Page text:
Reductions in Cost and Cesarean Rate by Routine Use of External Cephalic Version

A Decision Analysis

Published In: Obstetrics and Gynecology, v. 85, no. 6, June 1995, p. 930-936

Posted on RAND.org on January 01, 1995

by Deidre S. Gifford, Emmett B. Keeler, Katherine L. Kahn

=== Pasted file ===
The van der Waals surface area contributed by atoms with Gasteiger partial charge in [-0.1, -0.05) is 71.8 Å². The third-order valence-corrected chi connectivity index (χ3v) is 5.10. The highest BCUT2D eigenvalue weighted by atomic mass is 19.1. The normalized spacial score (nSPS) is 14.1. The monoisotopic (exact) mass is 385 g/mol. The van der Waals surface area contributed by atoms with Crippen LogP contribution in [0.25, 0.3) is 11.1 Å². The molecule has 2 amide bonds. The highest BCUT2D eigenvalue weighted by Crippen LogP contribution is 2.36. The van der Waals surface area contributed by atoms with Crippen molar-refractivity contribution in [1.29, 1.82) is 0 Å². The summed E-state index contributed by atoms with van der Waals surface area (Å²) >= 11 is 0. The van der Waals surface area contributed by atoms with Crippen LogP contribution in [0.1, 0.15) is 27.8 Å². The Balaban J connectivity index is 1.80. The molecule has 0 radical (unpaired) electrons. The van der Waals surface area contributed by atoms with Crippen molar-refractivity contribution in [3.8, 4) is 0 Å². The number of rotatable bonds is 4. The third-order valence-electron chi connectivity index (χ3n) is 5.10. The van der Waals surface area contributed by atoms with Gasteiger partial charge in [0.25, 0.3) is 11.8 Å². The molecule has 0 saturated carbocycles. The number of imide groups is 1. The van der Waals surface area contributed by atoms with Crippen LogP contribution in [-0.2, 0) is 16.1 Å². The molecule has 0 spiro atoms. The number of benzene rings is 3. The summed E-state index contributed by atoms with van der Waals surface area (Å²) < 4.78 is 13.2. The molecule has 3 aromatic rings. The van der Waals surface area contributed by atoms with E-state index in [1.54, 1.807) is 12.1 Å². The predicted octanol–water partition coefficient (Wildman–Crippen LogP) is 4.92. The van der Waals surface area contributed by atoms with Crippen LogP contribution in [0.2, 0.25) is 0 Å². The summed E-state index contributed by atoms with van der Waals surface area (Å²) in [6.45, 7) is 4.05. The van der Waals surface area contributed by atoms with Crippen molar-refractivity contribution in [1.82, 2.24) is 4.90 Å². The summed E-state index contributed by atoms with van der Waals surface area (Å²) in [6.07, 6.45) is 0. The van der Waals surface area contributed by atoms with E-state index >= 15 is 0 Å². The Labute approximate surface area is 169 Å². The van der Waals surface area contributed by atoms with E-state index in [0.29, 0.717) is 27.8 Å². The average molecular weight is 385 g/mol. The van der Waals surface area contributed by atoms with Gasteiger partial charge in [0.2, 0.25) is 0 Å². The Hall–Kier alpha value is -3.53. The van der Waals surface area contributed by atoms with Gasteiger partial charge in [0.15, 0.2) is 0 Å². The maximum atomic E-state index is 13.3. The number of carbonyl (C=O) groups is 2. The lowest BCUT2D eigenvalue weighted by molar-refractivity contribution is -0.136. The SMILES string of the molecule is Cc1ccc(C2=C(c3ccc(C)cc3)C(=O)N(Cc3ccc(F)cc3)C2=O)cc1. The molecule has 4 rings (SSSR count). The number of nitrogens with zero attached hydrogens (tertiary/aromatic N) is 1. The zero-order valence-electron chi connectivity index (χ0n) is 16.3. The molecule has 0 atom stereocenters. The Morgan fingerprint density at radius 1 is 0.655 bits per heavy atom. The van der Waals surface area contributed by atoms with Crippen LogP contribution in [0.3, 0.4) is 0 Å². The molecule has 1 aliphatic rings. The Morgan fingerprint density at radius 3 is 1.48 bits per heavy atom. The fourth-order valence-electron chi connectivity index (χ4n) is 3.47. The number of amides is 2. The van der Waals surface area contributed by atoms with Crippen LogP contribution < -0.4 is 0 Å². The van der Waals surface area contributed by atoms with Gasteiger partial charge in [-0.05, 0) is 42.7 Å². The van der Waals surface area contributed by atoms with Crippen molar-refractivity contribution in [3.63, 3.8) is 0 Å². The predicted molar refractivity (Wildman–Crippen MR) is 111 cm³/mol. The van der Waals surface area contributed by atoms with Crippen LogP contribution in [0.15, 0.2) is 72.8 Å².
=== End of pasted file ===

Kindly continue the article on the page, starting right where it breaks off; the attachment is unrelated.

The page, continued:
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More than 80 percent of breech infants are currently delivered by cesarean section. This article describes the accepted methods for managing the term breech pregnancy and uses decision analysis to predict the cost of four methods of delivery. Costs for the four methods include the following: (1) external cephalic version for all term breech pregnancies without contraindications to labor or version, and allowing a trial of labor for eligible women who fail version: almost $8,100 per case, with 25 percent cesarean rate; (2) unsuccessful versions delivered by scheduled cesarean: almost $8,300 per case, with 32 percent cesarean rate; (3) trial of labor for mothers who meet eligibility criteria: almost $8,800 per case, with 63 percent cesarean rate; and (4) routine scheduling of cesarean when a breech is identified at term: more than $9,500 per case, with 89 percent cesarean rate. The article concludes that the addition of routine external cephalic version to the management strategy results in more vaginal deliveries and lower costs than if vaginal delivery is attempted that does not include an attempted cephalic version.

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